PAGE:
What you will learn in this tip: More small- and medium-sized businesses (SMBs) are discovering iSCSI is a good fit for their organizations. In this iSCSI primer, learn about what you need
to get started with your first iSCSI storage system.
Some of iSCSI's popularity in SMBs has to do with server virtualization. And, right now, fault tolerance for virtualization hosts is a big factor that is pushing smaller shops into checking out iSCSI. In a virtual data center, it's imperative to prevent host servers from failing. If a host server were to fail, it would take all of the virtual machines (VMs) residing on it down, too. Since a single host server can contain a dozen or more VMs, a host server failure typically results in a major outage.
So what does this have to do with iSCSI storage systems? Well, to prevent the types of outages that I just described, many organizations cluster their virtualization hosts. That way, if a failure were to occur, the virtual machines can continue to run on an alternate host. Although there are a variety of host clustering technologies, host clustering typically requires the use of a shared storage pool that is accessible to all of the hosts within the cluster. The shared storage pool isn't connected to the cluster nodes through a disk controller. Instead, the cluster nodes communicate with the storage pool over the network through the use of the iSCSI protocol.
Hardware requirements for iSCSI storage systems
The only firm hardware requirement for using iSCSI is that there must be TCP/IP connectivity between the remote storage pool and the computer that needs to connect to it. Beyond that, it is widely considered to be a best practice to route iSCSI traffic over a dedicated, high-speed network connection so that iSCSI traffic won't be delayed by other network traffic, but this is not an absolute requirement. If you use a dedicated network connection (which I highly recommend), then you should use as high of a connection speed as possible. Using faster network connections between your server and your storage pool means lower latency, which is important, especially for I/O intensive applications.
Software requirements for iSCSI storage systems
To establish iSCSI connectivity, you are going to need a special type of software. The iSCSI storage array is usually a collection of disk resources that is physically attached to a Windows or a Linux server. This server runs iSCSI target software. Just as the shared storage pool requires specialized software, so does the server that connects to it. To establish a connection to an iSCSI target, a server must run an iSCSI initiator.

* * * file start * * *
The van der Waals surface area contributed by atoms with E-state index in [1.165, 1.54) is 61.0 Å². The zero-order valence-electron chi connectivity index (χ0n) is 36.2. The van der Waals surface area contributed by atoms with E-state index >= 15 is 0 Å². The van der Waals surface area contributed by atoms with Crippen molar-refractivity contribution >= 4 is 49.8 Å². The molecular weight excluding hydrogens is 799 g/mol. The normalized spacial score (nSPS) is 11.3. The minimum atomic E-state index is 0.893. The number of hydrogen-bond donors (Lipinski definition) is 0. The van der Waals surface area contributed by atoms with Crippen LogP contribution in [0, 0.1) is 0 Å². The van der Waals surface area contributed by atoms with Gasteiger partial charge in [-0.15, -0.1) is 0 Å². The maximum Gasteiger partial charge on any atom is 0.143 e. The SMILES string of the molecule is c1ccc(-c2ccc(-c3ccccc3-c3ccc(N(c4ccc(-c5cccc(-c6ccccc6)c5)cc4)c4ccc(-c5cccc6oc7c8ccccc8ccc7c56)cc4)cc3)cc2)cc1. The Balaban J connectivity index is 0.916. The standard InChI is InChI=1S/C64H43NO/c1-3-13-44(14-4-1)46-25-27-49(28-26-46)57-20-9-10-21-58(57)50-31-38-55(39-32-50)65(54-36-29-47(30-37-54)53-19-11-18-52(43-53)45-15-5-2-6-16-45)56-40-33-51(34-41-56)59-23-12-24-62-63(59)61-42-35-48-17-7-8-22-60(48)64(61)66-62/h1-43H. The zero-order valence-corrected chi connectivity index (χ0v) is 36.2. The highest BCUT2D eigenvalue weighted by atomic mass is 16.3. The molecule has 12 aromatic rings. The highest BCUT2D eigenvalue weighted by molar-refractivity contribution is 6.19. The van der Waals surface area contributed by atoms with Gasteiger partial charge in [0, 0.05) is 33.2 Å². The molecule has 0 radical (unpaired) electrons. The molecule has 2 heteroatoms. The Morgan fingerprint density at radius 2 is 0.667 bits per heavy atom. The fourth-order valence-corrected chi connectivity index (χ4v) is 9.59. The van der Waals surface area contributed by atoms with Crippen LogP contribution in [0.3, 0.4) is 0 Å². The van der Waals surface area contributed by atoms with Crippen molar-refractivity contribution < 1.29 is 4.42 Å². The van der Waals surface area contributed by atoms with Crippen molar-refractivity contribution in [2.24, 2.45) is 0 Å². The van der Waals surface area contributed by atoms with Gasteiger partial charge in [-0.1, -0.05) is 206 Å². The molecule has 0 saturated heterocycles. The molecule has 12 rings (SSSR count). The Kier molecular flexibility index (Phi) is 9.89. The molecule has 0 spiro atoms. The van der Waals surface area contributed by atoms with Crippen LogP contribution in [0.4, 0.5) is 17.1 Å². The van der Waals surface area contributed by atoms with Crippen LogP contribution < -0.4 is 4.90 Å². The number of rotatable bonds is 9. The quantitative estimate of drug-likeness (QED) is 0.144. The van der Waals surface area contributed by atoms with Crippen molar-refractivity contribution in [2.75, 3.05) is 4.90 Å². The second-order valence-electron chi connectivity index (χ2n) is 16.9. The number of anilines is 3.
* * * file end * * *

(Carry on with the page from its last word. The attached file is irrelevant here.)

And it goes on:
Establishing iSCSI connectivity
Once you have the iSCSI initiator and the iSCSI target software, the next step is to establish iSCSI connectivity. The exact procedure varies depending on the software that you are using. However, these are the five basic steps that are usually required:
1. Configure the iSCSI target to make disk resources available as iSCSI storage. On a Windows Storage Server, this means you must create a virtual hard drive and associate it with a specific iSCSI target (you can create multiple targets on a single storage server). When you run the iSCSI initiator, the software will assign the server an iSCSI Qualified Name (IQN).
2. Document this name and configure the iSCSI target to allow connectivity from that IQN.
3. Configure any firewalls between the server and the shared storage pool to allow iSCSI traffic to pass. iSCSI traffic usually flows over port 3260.
4. Provide the iSCSI initiator with the IP address of the Fully Qualified Domain Name (FQDN) of the iSCSI target.
5. Establish connectivity to the storage pool and map a drive letter.
Setting up an iSCSI storage system is nowhere near as complex a task as some people make it out to be. If you would like to learn more, Microsoft has an excellent article at Jose Barret's Blog.
About the author: Brien M. Posey, MCSE, has previously received Microsoft's MVP award for Exchange Server, Windows Server and Internet Information Server (IIS). Brien has served as CIO for a nationwide chain of hospitals and was once responsible for the Department of Information Management at Fort Knox. You can visit Brien's personal website at www.brienposey.com.
This was first published in January 2011